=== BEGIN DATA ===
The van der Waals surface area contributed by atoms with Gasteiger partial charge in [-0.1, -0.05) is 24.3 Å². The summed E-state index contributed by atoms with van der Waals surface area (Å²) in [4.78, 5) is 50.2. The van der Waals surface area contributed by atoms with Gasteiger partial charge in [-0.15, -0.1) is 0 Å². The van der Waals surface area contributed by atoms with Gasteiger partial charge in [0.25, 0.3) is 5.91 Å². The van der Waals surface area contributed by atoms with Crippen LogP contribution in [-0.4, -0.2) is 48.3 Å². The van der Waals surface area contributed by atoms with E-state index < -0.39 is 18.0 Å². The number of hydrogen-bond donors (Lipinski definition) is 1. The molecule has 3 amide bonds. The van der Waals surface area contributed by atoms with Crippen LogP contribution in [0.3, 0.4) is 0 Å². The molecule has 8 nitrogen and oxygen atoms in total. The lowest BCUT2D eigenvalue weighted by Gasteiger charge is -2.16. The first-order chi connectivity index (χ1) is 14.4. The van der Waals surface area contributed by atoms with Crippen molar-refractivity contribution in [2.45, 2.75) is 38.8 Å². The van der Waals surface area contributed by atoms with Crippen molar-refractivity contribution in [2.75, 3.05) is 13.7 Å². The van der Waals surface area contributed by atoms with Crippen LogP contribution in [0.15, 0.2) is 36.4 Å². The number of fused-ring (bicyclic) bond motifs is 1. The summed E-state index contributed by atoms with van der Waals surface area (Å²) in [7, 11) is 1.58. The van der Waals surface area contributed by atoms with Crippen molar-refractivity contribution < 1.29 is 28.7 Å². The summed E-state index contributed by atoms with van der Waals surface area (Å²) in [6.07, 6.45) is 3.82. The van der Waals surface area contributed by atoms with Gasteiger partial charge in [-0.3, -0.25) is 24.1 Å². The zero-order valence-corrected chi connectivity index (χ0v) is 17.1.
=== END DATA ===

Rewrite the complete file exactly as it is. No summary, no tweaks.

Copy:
The van der Waals surface area contributed by atoms with Gasteiger partial charge in [-0.1, -0.05) is 24.3 Å². The summed E-state index contributed by atoms with van der Waals surface area (Å²) in [4.78, 5) is 50.2. The van der Waals surface area contributed by atoms with Gasteiger partial charge in [-0.15, -0.1) is 0 Å². The van der Waals surface area contributed by atoms with Gasteiger partial charge in [0.25, 0.3) is 5.91 Å². The van der Waals surface area contributed by atoms with Crippen LogP contribution in [-0.4, -0.2) is 48.3 Å². The van der Waals surface area contributed by atoms with E-state index < -0.39 is 18.0 Å². The number of hydrogen-bond donors (Lipinski definition) is 1. The molecule has 3 amide bonds. The van der Waals surface area contributed by atoms with Crippen LogP contribution in [0.3, 0.4) is 0 Å². The molecule has 8 nitrogen and oxygen atoms in total. The lowest BCUT2D eigenvalue weighted by Gasteiger charge is -2.16. The first-order chi connectivity index (χ1) is 14.4. The van der Waals surface area contributed by atoms with Crippen molar-refractivity contribution in [2.45, 2.75) is 38.8 Å². The van der Waals surface area contributed by atoms with Crippen molar-refractivity contribution in [2.75, 3.05) is 13.7 Å². The van der Waals surface area contributed by atoms with Crippen LogP contribution in [0.15, 0.2) is 36.4 Å². The number of fused-ring (bicyclic) bond motifs is 1. The summed E-state index contributed by atoms with van der Waals surface area (Å²) in [7, 11) is 1.58. The van der Waals surface area contributed by atoms with Crippen molar-refractivity contribution < 1.29 is 28.7 Å². The summed E-state index contributed by atoms with van der Waals surface area (Å²) in [6.07, 6.45) is 3.82. The van der Waals surface area contributed by atoms with Gasteiger partial charge in [-0.3, -0.25) is 24.1 Å². The zero-order valence-corrected chi connectivity index (χ0v) is 17.1.